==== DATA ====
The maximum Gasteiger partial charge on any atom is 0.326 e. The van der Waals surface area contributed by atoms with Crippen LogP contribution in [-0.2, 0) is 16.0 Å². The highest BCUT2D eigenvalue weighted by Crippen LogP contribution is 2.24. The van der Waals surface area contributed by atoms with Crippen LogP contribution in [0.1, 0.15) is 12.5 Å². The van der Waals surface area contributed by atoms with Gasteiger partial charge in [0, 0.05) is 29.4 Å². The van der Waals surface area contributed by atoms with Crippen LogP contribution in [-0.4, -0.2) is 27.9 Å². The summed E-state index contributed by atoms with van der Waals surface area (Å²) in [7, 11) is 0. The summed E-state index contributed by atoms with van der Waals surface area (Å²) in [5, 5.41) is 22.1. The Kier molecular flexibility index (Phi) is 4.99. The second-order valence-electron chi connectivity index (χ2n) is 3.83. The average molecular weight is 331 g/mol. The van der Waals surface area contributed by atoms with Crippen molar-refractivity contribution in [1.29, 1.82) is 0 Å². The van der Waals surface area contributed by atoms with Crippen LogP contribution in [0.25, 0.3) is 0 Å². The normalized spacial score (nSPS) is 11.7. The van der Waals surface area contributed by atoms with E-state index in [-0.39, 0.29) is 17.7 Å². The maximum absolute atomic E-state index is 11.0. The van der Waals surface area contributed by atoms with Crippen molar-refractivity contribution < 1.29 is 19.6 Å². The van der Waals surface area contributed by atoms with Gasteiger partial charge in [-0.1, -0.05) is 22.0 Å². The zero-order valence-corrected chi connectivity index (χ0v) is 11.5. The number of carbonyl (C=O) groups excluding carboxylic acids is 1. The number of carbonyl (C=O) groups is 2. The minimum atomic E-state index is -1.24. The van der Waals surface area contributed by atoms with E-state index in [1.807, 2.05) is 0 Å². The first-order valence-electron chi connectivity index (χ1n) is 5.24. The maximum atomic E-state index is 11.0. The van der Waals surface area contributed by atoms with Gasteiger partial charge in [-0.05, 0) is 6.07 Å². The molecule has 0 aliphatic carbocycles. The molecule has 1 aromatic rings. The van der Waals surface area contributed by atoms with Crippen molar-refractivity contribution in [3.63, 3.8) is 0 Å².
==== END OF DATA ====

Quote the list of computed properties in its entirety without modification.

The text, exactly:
The maximum Gasteiger partial charge on any atom is 0.326 e. The van der Waals surface area contributed by atoms with Crippen LogP contribution in [-0.2, 0) is 16.0 Å². The highest BCUT2D eigenvalue weighted by Crippen LogP contribution is 2.24. The van der Waals surface area contributed by atoms with Crippen LogP contribution in [0.1, 0.15) is 12.5 Å². The van der Waals surface area contributed by atoms with Gasteiger partial charge in [0, 0.05) is 29.4 Å². The van der Waals surface area contributed by atoms with Crippen LogP contribution in [-0.4, -0.2) is 27.9 Å². The summed E-state index contributed by atoms with van der Waals surface area (Å²) in [7, 11) is 0. The summed E-state index contributed by atoms with van der Waals surface area (Å²) in [5, 5.41) is 22.1. The Kier molecular flexibility index (Phi) is 4.99. The second-order valence-electron chi connectivity index (χ2n) is 3.83. The average molecular weight is 331 g/mol. The van der Waals surface area contributed by atoms with Crippen molar-refractivity contribution in [1.29, 1.82) is 0 Å². The van der Waals surface area contributed by atoms with Crippen LogP contribution in [0.25, 0.3) is 0 Å². The normalized spacial score (nSPS) is 11.7. The van der Waals surface area contributed by atoms with E-state index in [-0.39, 0.29) is 17.7 Å². The maximum absolute atomic E-state index is 11.0. The van der Waals surface area contributed by atoms with Crippen molar-refractivity contribution < 1.29 is 19.6 Å². The van der Waals surface area contributed by atoms with Gasteiger partial charge in [-0.1, -0.05) is 22.0 Å². The zero-order valence-corrected chi connectivity index (χ0v) is 11.5. The number of carbonyl (C=O) groups excluding carboxylic acids is 1. The number of carbonyl (C=O) groups is 2. The minimum atomic E-state index is -1.24. The van der Waals surface area contributed by atoms with E-state index in [1.807, 2.05) is 0 Å². The first-order valence-electron chi connectivity index (χ1n) is 5.24. The maximum atomic E-state index is 11.0. The van der Waals surface area contributed by atoms with Gasteiger partial charge in [-0.05, 0) is 6.07 Å². The molecule has 0 aliphatic carbocycles. The molecule has 1 aromatic rings. The van der Waals surface area contributed by atoms with Crippen molar-refractivity contribution in [3.63, 3.8) is 0 Å².